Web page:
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Toms River ‘Swatting’ Incidents Linked to Canadian Teenager, Police Say

A SWAT team. (Credit: File Photo/ Oregon Department of Transportation)

A SWAT team. (Credit: File Photo/ Oregon Department of Transportation)

A pair of “swatting” incidents in Toms River – one at a school and one at a private residence – have been linked to a 14-year-old Canadian boy, police said Tuesday.

The Nov. 20-21 incidents were both unfounded. “Swatting” refers to the act of calling police and falsely reporting an armed event, with the intent of drawing a large number of armed police officers to a particular address. The incidents are sometimes aimed at causing general chaos, while others are targeted at individuals – increasingly politically motivated – with the hope of causing them physical harm during the fog of a would-be police raid.

In the Nov. 21 incident, police were dispatched to Toms River Intermediate School East regarding a potential swatting incident/threat received by the school. Out of an abundance of caution, the area was thoroughly checked and cleared, and the threat was deemed unfounded, prior to students entering the building, said police spokeswoman Jillian Messina.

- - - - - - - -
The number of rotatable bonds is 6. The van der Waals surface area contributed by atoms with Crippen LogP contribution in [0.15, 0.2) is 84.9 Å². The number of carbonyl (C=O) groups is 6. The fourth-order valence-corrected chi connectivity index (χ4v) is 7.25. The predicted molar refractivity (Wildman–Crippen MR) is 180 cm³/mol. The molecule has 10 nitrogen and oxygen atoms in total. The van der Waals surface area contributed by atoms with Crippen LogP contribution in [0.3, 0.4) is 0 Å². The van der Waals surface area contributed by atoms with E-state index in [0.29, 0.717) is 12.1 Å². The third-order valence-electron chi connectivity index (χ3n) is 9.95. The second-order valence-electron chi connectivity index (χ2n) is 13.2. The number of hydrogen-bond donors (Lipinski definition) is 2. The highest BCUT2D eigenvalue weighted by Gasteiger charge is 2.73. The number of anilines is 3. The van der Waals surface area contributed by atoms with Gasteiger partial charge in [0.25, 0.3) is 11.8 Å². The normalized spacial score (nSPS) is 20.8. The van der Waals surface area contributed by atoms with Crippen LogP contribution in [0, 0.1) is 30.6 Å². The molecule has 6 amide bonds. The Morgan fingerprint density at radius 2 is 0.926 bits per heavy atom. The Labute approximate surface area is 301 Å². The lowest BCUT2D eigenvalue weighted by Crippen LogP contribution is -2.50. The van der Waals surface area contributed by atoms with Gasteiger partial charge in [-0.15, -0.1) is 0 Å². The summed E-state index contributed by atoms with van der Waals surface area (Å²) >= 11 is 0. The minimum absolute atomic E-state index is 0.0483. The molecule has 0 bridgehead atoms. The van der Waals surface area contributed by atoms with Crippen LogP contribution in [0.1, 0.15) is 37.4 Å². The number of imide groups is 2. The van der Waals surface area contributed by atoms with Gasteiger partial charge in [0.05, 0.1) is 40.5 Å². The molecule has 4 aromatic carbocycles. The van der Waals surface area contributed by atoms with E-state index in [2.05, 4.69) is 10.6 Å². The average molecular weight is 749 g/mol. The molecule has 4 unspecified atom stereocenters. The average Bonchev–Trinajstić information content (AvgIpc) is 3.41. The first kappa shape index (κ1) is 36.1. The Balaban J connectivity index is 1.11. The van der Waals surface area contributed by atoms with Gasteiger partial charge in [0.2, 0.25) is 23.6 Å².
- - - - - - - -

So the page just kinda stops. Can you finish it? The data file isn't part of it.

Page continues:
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Within 45 minutes of starting their investigation, Detective Graham Borg and Corporal Jesse Robertazzi of the TRPD’s Cyber Crimes Unit successfully identified the suspect, a 14-year-old male from Edmonton, Alberta, Canada. The detectives, with the assistance of Officer Scott Fallano, were subsequently able to connect the teen to another swatting call at a residence, received the prior morning by TRPD dispatchers.

“Our law enforcement partners in Edmonton, Alberta, Canada arrested and charged the 9th grader in Canada for the two swatting incidents in Toms River,” Messina said.

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